Born in Poland, Rose Mandel studied art in Paris, and child psychology with Jean Piaget in Switzerland. She fled Europe in 1942, arriving in Staten Island, New York after a perilous journey in steerage on a steamer carrying hundreds of émigrés, including the celebrated French artist Marcel Duchamp. Her country destroyed, family members and friends killed in the Holocaust, she made the San Francisco Bay Area her new home.
From 1946 to 1948, Mandel photographed reflections in store windows, and graffitied walls, of San Francisco. It is likely that Lisette Model, another immigrant using the camera, influenced Mandel; her own photomontage-like images of pedestrians and mannequins reflected in New York store windows were exhibited in 1946 at the California Palace of the Legion of Honor, San Francisco. In 1948, the San Francisco Museum of Art (now the San Francisco Museum of Modern Art) gave Mandel her first one-person exhibition, On Walls and Behind Glass, comprised of Mandel’s sequence of photographs, incorporating such reflections and graffiti. Many years later Mandel acknowledged the surrealist elements of spatial ambiguity and discord in her photographs that expressed the devastation she still felt after the war and the Holocaust.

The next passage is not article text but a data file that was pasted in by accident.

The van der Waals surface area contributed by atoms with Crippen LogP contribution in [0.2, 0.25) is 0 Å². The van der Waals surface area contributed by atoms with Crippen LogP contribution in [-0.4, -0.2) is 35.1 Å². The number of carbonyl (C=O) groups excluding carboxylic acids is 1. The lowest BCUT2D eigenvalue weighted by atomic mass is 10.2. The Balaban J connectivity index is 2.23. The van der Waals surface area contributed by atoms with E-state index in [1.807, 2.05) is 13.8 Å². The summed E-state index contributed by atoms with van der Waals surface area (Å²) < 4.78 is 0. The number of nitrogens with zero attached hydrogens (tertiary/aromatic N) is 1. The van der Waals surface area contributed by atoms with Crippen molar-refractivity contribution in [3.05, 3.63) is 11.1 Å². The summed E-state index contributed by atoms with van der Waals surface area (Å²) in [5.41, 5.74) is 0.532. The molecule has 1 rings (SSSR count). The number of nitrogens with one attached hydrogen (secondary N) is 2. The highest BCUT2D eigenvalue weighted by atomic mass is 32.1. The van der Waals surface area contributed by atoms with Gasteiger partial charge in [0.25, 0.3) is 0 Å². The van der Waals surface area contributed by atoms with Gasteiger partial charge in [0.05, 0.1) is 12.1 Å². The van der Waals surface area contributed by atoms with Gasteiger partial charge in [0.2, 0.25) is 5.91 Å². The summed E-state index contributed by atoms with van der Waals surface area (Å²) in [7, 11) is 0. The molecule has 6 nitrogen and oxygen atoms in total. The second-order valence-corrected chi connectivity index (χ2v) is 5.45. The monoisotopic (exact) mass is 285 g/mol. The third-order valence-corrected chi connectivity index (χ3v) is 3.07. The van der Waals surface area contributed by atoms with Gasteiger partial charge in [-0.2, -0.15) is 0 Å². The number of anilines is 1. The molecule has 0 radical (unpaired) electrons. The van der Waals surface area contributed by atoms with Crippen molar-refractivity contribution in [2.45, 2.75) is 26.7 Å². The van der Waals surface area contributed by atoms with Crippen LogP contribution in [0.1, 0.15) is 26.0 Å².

Later, landscapes made in and around the shoreline of the Berkeley Marina and San Francisco Bay became Mandel’s primary focus. Meditative images that merge water, shoreline, and expanses of sky in subtle gradations of tone from dark to light are mood-evoking, abstract arrangements of organic shapes, some capturing dramatic nocturnal skies through combinations of dense, advancing, and often surreal, clouds with moonlight. In 1960, The Museum of Modern Art, in New York, included six of Mandel’s landscapes in The Sense of Abstraction, a seminal international exhibition of contemporary trends in abstract photography.
From the mid-1960s through about 1972, Mandel moved away from the intimate contact-print format, realizing most of her large format images, including works she referred to as “writing-on-water” and other minimalist images, all of which Mandel considered deeply personal metaphors for inner feelings. Mandel’s last photographs were made between 1970 and 1972.
Deborah Bell Photographs
16 E 71st St #1D/4th Floor New York, NY 10021 USA
November 13, 2017 to January 13, 2018